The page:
I maintain internet for a small business in a developing country, and I am forever struggling with unreliable service from our ISPs. Our current setup uses a Peplink Balance 580 for load balancing, but it has a hard time when one of the ISPs isn't providing the amount of bandwidth they should. Currently, I have it set for failover, so when one ISP goes down, it falls back on the other, but that doesn't work when one of them drops to providing less than a Mbps. Is there any way to use both ISPs independent of the amount of bandwidth that they are providing?

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    You can configure a router to test the link and choose the one with the best performance. Cisco calls this performance routing. But mostly you're at the mercy of your ISP.
    – Ron Trunk
    Aug 29, 2017 at 19:59
  • Did any answer help you? If so, you should accept the answer so that the question doesn't keep popping up forever, looking for an answer. Alternatively, you could provide and accept your own answer.
    – Ron Maupin
    Feb 21, 2018 at 16:42
  • Have you tried connection bonding or load balancing? Sep 3, 2021 at 12:45
  • Of the available load-balancing algorithms available (see peplink.com/technology/load-balancing-algorithms) none of them gracefully handle the case where an ISP is providing significantly less bandwidth than they are configured to provide. I experimented a bit with the different algorithms, but they all had their own downsides that prevented them from being a silver-bullet solution. Sep 3, 2021 at 15:33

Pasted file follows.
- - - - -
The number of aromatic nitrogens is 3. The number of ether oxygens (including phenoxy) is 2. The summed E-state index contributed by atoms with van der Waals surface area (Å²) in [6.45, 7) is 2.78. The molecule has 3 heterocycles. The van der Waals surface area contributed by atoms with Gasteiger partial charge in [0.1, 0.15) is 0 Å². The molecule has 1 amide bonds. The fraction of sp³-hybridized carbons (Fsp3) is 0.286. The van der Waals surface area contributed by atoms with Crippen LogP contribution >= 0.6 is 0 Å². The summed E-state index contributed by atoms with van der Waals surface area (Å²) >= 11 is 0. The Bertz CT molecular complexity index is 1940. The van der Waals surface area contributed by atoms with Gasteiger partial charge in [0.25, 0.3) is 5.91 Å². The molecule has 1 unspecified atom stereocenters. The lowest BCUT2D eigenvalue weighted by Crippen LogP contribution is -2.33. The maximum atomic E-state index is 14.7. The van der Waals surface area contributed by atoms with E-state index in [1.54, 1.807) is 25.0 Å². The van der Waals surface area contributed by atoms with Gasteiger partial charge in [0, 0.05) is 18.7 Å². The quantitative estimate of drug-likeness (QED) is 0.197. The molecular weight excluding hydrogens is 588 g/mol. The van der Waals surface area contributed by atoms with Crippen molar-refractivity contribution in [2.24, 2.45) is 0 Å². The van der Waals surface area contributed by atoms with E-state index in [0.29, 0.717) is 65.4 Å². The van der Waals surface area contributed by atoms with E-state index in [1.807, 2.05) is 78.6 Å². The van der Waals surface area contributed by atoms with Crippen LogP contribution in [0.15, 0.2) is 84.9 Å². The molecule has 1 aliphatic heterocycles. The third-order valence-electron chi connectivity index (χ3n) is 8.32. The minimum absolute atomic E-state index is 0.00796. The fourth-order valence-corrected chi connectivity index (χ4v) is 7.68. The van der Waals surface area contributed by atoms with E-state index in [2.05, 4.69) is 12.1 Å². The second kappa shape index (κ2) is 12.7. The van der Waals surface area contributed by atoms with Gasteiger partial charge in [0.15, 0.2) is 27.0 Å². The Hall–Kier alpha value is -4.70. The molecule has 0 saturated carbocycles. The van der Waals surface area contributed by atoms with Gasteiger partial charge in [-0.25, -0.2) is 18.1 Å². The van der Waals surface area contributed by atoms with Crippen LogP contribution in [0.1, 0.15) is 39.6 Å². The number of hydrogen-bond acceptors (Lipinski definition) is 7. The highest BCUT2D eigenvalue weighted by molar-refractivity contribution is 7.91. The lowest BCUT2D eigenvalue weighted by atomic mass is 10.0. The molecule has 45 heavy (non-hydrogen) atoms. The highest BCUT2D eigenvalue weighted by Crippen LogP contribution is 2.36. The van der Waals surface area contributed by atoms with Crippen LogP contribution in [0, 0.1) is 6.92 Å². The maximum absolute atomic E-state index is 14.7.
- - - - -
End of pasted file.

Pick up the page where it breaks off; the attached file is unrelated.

• Sounds like you want to use their Weighted Balance option, though does it test the actual connection speed? If not, then it looks like a bespoke load-balancing solution might be needed. You certainly need a real-time-bandwidth-aware load balancing solution. I expect this would be useful to many people, so if you were to open source it and do it in Python, I'd be up for helping. Sep 6, 2021 at 6:22

2 Answers 2


The problem is that your router doesn't know why the traffic is coming in slowly. Maybe your ISP is flaking out, maybe the server is slow, maybe that particular data stream just doesn't have very much traffic.

You could have a script that periodically ran speed tests of course but aside from wasting bandwidth the network conditions between you and the speed test server may not be the same as those between you and the sites you actually want to visit.

A possible solution to this is some form of multichannel VPN, the VPN is hosted on a reliable internet connection elsewhere. Since the multichannel VPN system controls both ends of the connection it has a far better chance of being able to intelligently balance the load. The downside of course is that there will be ongoing costs in maintaining the VPN and there may be extra latency involved.

Unfortunately having not been in this situation myself I can't provide reconsiderations for particular multichannel VPN solutions.

  • Unfortunately, in my situation, hardware at another location is not an option. Feb 22, 2018 at 17:11

You could run continuous tests on the links and factor those results into deciding how to route traffic, you could use IP SLA on Cisco routers for this however this will lead to you sending traffic continuously over the links (although a small amount). Even open-source routers such as PFSense have built in triggers based on latency to specific destination over WAN links.

  • The problem isn't that latency increases, but that the available bandwidth decreases. Feb 22, 2018 at 17:09

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